Sketches of Spain

marques de riscal

FROM architecture born out of soaring imagination to cuisine that continues to lead in creativity, Spain is seldom ever plain.

Art, architecture, food and wine dominate the Spanish landscape. The world’s third-most visited country offers a lively mix of sights and tastes that leaves a lasting impression on the visitor. Often under-visited by Asians who tend to head towards France, Germany or England, this lack of exposure is evident in the paucity of Asian restaurants. But then, with all those tapas bars and Michelin-starred restaurants, why hunt down Asian chow when you’re on holiday?

Sculptures along Barcelona's streets, Spain
ABOVE: Sculptures abound along the streets of Barcelona. TOP:Marques de Riscal brought Frank Gehry inspiration to the La Rojias wine region near Barcelona.

The Tourist Lures

Tourism is a major pillar of the somewhat battered Spanish economy, but the country has also realised that China’s newly moneyed are hot to trot to foreign lands. There’s a big push to lure the Chinese to cheaper branded shopping than France or Germany, and gourmet options aplenty (except for flavours of home). The more affluent are happy to check out the branded boutiques along the country’s most expensive street, Passeig de Gracia in Barcelona, while staying in the contemporary, efficient and conveniently located Mandarin Oriental Barcelona.

La Boqueria market, Barcelona, Spain
Glorious fresh fruit from in all its riotous colour at La Boqueria.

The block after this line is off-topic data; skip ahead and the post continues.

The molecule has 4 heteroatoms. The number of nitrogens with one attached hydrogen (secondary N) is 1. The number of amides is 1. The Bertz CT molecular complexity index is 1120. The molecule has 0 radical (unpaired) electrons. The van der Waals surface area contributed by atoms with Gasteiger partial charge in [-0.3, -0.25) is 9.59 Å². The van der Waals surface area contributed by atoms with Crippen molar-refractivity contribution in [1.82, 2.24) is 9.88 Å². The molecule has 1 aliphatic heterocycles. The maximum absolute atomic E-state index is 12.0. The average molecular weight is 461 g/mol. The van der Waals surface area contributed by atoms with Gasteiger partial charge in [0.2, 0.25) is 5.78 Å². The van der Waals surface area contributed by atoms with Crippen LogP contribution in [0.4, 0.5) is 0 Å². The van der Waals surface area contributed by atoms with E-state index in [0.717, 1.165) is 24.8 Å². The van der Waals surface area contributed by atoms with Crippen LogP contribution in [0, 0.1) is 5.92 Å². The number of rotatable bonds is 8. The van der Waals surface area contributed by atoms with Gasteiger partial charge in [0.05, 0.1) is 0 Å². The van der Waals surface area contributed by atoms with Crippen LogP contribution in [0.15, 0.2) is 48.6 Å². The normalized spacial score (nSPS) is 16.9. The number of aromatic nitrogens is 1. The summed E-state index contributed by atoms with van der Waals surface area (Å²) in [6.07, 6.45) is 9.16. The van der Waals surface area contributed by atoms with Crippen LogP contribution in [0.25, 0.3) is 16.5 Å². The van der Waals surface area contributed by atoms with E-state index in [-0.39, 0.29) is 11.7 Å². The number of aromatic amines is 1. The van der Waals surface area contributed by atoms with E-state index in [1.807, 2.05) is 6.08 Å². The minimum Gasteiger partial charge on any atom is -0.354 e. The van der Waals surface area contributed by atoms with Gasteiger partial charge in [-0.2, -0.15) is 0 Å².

Others can roam the several precincts with churches, narrow passageways lined with shops, or broader avenues like La Rambla, a major artery for tourists and locals alike.

Connecting Placa de Catalunya and the Christopher Columbus monument at Port Vell, this 1.2km pedestrian mall is lined with cafes and souvenir shops.

It’s still hard to find a good café latte in general in Spain, but order a cortado (espresso with some warm milk) and at least you’ll get a decent coffee experience.

The offshoot streets offer perspectives on the crowded markets, restaurants and yet more souvenir shops. But the collective experience leaves you with a cross-section of experiences that lay out what Spain has to offer in its colourful arsenal of options.

Sant Pau, UNESCO heritage site, Barcelona, Spain
The church of Sant Pau is one of many UNESCO heritage sites in Spain.

Barcelona Is A Messi Place

Families wearing the Catalan football giant’s sporting jerseys can be seen wandering around the city, with MESSI across their back. Sports stores proudly hang the Lionel Messi jerseys high, allowing it to flap in the wind like a flag. Such is the fabled reputation of the Argentine goal-scoring machine, the city where he plies his trade has happily adopted him as their golden son.

As the capital of Catalonia, Barcelona may have more cause to cheer if its quest for independence succeeds where Scotland’s failed. This autonomous community of Spain has four provinces — Barcelona, Girona, Lleida and Tarragona — and covers an area of more than 32,000sqkm.

Besides offering a variety of natural attractions, footballing legends, waves of tourists, and having Spain’s most expensive street in Passeig de Gracia, Catalonia believes it has what it takes to go it on its own.